Environment Planning for Private Cloud Clusters

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1 Introduction

With Mendix for Private Cloud, you have more control over where the environments you need for your Mendix app are created. You can decide whether a cluster contains one namespace or several, whether a namespace contains one environment or several, and whether those environments are all for the same app, or for several.

Example of distributing environments in different clusters

This document discusses the recommended ways of configuring environments for Private Cloud clusters and the licensing requirements.

2 Licensing Overview

You need a copy of the Mendix Operator and (optionally) the Mendix Gateway Agent for each Namespace you create in your Private Cloud to create environments for Mendix apps. You can evaluate these without a license, but there are strict limitations on this.

To run your Mendix apps using Mendix for Private Cloud, you need a license for the Mendix Operator. You will need to get one license for each namespace you want to manage and this license will be bound to the namespace. This license applies to the Mendix Operator only. You can get this license from Mendix Support.

In addition, you need a runtime license for your app, in the same way as you would if you were deploying it to any other platform.

See Licensing Mendix for Private Cloud for more information on this subject.

3 Production Environments

It is recommended that production environments should always be in their own namespace. This has the following benefits:

  • it is safer if there is an issue with a namespace or cluster in the cloud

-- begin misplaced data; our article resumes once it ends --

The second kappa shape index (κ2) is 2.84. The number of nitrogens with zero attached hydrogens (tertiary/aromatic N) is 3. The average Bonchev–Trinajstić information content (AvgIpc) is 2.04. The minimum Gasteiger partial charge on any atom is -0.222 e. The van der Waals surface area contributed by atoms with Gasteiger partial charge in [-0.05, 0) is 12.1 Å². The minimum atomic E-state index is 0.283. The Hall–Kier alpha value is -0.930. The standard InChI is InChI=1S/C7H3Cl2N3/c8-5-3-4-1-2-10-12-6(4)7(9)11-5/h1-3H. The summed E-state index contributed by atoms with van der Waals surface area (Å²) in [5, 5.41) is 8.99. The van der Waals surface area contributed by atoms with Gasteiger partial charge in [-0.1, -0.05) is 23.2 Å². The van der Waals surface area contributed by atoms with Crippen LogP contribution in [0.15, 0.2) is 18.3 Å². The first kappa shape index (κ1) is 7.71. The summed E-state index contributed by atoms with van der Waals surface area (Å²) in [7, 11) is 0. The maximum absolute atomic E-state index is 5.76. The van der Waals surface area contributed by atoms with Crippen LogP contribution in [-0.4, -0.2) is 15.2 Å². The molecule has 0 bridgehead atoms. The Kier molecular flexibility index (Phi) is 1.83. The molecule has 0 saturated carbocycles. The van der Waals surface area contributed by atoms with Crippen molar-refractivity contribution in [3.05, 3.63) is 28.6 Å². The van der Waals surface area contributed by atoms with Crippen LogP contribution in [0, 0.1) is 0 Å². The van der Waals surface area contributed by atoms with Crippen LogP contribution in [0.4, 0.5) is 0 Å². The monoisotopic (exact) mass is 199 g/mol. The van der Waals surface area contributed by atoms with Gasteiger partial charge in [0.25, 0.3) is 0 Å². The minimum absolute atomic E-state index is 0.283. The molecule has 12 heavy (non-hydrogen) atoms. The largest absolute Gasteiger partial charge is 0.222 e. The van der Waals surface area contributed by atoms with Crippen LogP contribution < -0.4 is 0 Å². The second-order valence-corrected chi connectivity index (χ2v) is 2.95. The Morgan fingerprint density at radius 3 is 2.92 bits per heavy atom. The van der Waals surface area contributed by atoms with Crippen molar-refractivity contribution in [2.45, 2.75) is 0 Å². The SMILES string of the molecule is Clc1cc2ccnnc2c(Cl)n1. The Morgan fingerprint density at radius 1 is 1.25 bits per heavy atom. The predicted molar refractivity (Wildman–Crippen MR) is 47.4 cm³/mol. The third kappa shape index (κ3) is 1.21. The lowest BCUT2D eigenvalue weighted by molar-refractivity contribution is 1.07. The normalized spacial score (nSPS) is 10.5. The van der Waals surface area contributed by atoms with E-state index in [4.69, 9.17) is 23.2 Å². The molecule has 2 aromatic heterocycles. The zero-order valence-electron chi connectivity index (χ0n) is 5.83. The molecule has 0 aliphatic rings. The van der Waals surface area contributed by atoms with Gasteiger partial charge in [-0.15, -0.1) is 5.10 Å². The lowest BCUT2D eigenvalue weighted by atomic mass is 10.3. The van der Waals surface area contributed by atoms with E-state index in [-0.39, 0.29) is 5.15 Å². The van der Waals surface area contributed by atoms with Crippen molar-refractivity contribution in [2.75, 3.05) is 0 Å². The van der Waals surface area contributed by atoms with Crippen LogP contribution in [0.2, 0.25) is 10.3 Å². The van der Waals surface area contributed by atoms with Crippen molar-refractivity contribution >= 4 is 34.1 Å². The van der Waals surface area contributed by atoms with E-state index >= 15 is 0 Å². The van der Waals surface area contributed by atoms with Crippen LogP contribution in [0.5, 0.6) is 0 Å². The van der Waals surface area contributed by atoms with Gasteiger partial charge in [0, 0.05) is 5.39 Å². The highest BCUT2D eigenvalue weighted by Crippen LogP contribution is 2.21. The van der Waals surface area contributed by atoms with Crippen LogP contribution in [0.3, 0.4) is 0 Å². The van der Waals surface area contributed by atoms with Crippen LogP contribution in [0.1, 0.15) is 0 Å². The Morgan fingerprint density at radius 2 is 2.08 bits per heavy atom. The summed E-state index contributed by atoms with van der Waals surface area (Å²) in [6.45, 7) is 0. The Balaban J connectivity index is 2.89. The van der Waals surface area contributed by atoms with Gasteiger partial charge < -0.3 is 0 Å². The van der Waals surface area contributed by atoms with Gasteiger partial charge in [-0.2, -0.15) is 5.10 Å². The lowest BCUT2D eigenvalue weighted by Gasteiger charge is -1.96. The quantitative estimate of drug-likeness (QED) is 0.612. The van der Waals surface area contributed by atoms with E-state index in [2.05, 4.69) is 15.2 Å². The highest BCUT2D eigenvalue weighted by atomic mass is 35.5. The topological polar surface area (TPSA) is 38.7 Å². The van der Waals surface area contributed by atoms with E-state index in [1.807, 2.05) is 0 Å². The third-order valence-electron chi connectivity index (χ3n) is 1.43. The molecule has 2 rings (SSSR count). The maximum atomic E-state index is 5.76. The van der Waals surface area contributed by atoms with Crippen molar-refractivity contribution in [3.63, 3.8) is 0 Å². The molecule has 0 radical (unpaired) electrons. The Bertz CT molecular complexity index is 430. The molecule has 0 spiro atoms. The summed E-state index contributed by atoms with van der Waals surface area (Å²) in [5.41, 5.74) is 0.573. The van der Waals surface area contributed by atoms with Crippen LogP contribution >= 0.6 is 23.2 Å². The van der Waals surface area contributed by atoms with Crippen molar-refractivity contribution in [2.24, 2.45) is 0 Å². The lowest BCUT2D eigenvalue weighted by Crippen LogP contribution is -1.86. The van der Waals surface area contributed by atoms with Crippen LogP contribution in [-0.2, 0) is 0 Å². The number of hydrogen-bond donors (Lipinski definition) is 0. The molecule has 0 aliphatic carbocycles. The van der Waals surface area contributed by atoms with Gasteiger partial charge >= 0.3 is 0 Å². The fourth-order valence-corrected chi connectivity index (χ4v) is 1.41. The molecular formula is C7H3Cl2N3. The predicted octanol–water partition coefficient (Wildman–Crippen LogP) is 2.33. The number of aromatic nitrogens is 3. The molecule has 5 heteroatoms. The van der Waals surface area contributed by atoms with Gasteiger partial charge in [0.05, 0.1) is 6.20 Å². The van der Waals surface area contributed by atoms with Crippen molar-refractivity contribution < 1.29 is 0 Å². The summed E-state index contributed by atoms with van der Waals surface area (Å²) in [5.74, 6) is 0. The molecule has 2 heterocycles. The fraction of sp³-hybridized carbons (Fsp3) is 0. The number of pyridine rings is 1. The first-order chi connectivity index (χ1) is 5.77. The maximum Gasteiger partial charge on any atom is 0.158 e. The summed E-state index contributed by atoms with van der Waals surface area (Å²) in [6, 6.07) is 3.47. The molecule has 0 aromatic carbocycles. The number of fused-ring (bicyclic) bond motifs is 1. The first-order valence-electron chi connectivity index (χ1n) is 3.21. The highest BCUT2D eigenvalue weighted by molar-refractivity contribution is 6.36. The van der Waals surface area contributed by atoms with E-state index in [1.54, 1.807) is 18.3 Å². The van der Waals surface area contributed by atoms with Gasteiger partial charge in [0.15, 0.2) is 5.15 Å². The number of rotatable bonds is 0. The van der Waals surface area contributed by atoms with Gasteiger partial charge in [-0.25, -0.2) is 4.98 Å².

• it allows separate monitoring of the namespace
  • it allows separate configuration of security for the cloud administrator

There may circumstances when you prefer a separate cluster for each production environment, not just a separate namespace.

4 Non-production Environments

There are two possible ways to set up your non-production (for example test and acceptance) environments:

4.1 Minimal

In the minimal configuration, all non-production environments are put into a single namespace. This has the benefit of simplicity. As these are not production environments it is expected that they will not have a large volume of data or users, and that the test data does not require any special security.

Example of minimal configuration of environments where all non-production environments are created in a single namespace

This approach is not recommended if you are performing stress tests on your app as it will be affected by other apps running in the same namespace.

4.2 Fine-grained

A more fine-grained approach separates out non-production environments into different namespaces, or even namespaces in different clusters.

There are multiple ways you can do this, depending on your requirements. Examples are:

  • Separate namespaces for test and acceptance environments
  • Separate namespaces for other non-production environments, for example load tests
  • Separate namespaces for each app
  • Separate namespaces for each business function

Example of fine-grained configuration of environments

The advantages of this approach are:

  • You can set security for each namespace, so you can have separate security for different business functions, or for your test and acceptance namespaces
  • You have better monitoring of the platform resources used by each environment

The disadvantage is:

  • Every additional namespace and cluster will have to be managed individually